A new study out of the University of Irvine here in California indicates that there might be more to Alzheimer’s disease than what researchers first believed. The toxic buildup of amyloid proteins in the brain has long been seen as the hallmark trait of the disease, and to be clear, it still is one of the biggest concerns for those that have this disease. But, like a lot of doctors have known for a long time, it’s not quite this simplistic. There are other changes that take place when someone has Alzheimer’s.
This study focused on individuals with Down Syndrome. The metabolic changes that they faced from birth with acquired amyloid proteins are actually very similar to what those with Alzheimer’s face. This study is one of the first to demonstrate this and it is an indicator that amyloid proteins may not be the only thing that causes Alzheimer’s disease. People with Down Syndrome also face a higher than usual risk of developing Alzheimer’s.
It also indicates that the decreased metabolic functioning that older adults with Alzheimer’s face may be reversible, to an extent. The goal is to use the information that was gathered in this study as a springboard to establish better ways of helping those with Alzheimer’s. It’s just a start, but it could take research in an entirely new direction. That’s not a bad thing. There’s no cure for Alzheimer’s, and a new direction could be exactly what’s needed to help get us closer to this point.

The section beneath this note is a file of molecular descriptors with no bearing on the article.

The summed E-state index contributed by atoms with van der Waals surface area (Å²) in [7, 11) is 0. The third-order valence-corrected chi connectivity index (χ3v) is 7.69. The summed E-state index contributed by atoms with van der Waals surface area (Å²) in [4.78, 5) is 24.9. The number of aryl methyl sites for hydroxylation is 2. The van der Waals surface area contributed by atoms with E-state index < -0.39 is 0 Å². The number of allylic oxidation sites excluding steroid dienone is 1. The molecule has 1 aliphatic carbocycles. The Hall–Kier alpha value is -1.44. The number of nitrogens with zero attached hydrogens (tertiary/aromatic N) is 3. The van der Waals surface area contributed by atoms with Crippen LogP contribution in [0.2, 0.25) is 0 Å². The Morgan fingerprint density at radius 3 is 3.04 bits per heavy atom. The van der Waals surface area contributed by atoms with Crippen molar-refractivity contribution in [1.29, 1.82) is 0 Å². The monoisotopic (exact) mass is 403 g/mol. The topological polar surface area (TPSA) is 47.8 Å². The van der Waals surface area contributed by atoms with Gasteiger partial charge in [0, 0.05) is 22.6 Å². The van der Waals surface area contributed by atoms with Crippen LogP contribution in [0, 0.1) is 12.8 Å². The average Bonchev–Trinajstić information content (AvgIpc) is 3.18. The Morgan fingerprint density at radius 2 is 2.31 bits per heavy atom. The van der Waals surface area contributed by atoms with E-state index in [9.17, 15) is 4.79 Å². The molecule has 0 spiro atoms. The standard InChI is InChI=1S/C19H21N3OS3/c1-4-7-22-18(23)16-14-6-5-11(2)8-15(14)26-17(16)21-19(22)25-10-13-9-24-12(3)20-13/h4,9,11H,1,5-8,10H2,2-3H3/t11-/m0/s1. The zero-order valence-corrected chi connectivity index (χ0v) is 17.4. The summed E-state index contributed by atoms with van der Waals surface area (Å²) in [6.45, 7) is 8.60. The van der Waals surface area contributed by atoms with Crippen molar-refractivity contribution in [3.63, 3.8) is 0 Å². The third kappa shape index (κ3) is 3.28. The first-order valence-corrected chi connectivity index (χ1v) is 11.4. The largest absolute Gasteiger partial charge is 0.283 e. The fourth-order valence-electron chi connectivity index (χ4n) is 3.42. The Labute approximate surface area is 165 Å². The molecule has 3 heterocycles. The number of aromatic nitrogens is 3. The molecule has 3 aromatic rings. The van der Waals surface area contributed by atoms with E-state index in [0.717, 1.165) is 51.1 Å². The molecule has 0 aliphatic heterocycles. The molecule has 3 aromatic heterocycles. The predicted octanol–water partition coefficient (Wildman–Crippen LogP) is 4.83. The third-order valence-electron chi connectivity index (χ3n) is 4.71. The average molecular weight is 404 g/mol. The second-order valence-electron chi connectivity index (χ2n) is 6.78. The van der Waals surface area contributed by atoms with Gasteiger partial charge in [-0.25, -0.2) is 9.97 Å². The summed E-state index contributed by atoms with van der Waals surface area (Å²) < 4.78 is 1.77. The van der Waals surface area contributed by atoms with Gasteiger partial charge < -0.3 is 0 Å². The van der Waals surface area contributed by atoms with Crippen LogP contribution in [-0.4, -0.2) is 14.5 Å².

In the meantime, how do we lower the risk of Alzheimer’s disease? How do we help keep ourselves and those that we love as safe and healthy as possible? There’s no proven model yet for everyone, but there are certain things that have been shown to statistically lower the chance of getting the disease. Physical and mental activity are two of the most important components of this. People who exercise, especially with endurance sports, are less likely to develop Alzheimer’s. People who keep their brains active, through work, puzzles, or other activities, are less likely to develop the disease, too. A diet low in fried, fatty foods can also help to reduce that risk.
But none of these things are guaranteed. There’s still a lot of research that needs to be done and scientists and doctors are working on this. A lot of progress has been made, and the above mentioned study is a step in that direction. But there’s a long road ahead for a full understanding of the disease.
High quality care is absolutely necessary if a loved one has Alzheimer’s. We’re here to help–even now when senior care might seem like a far off thought. COVID-19 has changed a lot of things, but that doesn’t mean that your older loved ones should not get the care that they deserve. If you’re struggling with caring for an older loved one with dementia, please get in touch with us. One of our trained caregivers can help get you set up with a free online consultation and help you to get started.